The development of the stadium on the golf course site presents opportunities for the preservation and celebration of historic and cultural activities through linkages to surrounding heritage resources such as Fort Wynyard , Somerset Hospital and the Green Point Track. The position of the stadium on the golf course further provides a better opportunity for the possible accommodation of the existing sporting codes, as well as for the rationalization of land and resources and the retention of distinctive boundaries between green and built forms.

Noise Impacts

According to the noise specialists, the impact of noise due to the events that will occur at both stadium alternatives will be a high negative impact. However, with appropriate mitigation measures, now stipulated in my decision, the noise impact will be reduced to medium negative. Through the use of technologically advanced sound systems, the incorporation of a partially closed roof and acoustically sensitive stadium design, and the management of noise levels during events, it is anticipated that the surrounding community will not be worse off than at present.

Visual impacts

It was found that the visual impact of the stadium on the golf course site will be lower and affect fewer people directly than if placed on the existing stadium site.

The height of the stadium will not exceed 50 m above natural ground level, while the height of the podium will not exceed 9 m above natural ground level. The treatment of the façade, through the incorporation of a continuous outer skin, will enhance the aesthetics of the stadium.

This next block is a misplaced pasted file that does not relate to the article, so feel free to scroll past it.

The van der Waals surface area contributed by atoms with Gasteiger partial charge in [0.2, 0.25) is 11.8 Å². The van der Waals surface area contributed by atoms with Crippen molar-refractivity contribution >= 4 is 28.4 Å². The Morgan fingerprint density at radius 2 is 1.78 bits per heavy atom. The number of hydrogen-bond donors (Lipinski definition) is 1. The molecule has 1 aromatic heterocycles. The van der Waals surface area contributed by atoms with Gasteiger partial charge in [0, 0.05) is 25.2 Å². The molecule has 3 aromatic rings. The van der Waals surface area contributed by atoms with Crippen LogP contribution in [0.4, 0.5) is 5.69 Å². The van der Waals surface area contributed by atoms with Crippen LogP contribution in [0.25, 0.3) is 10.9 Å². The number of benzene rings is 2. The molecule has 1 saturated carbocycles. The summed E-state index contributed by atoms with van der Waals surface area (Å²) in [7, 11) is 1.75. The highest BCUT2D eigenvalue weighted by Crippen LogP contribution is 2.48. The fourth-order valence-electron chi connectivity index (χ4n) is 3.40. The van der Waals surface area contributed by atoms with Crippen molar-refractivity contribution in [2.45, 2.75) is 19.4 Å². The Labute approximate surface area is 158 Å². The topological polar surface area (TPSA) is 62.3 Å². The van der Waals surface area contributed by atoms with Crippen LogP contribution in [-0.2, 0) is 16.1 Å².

The redevelopment of the Green Point Common into an urban park will have a positive visual impact on the surrounding area.


The construction of a new stadium will require a substantial improvement of pedestrian and cycle facilities in the vicinity of Green Point which is considered positive.

Through the provision of at least 2 000 permanent parking bays in the stadium precinct the parking situation at Green Point will improve. There will be up to 3 000 additional temporary parking bays on the Green Point Common for specific events.

The construction of the stadium will be an impetus for the upgrading of public transport in the vicinity such as the re-instatement of the planned Inner City Bus Distribution System. Private vehicle accessibility into the precinct will improve as well as internal circulation within the precinct.

One of the conditions of my planning decision is the establishment by the City of a special project team, which must include public transport and roads infrastructure specialists from the Province, to formulate a public transport and road infrastructure plan relating to the stadium and urban park. This plan must be included in the City's Integrated Transport Plan.

As regards the management of transport during events, my environmental Record of Decision requires a Generic Event Management Plan catering for the various event scenarios. This must be mindful of the surrounding community.


The City has confirmed that there is sufficient capacity to service the development.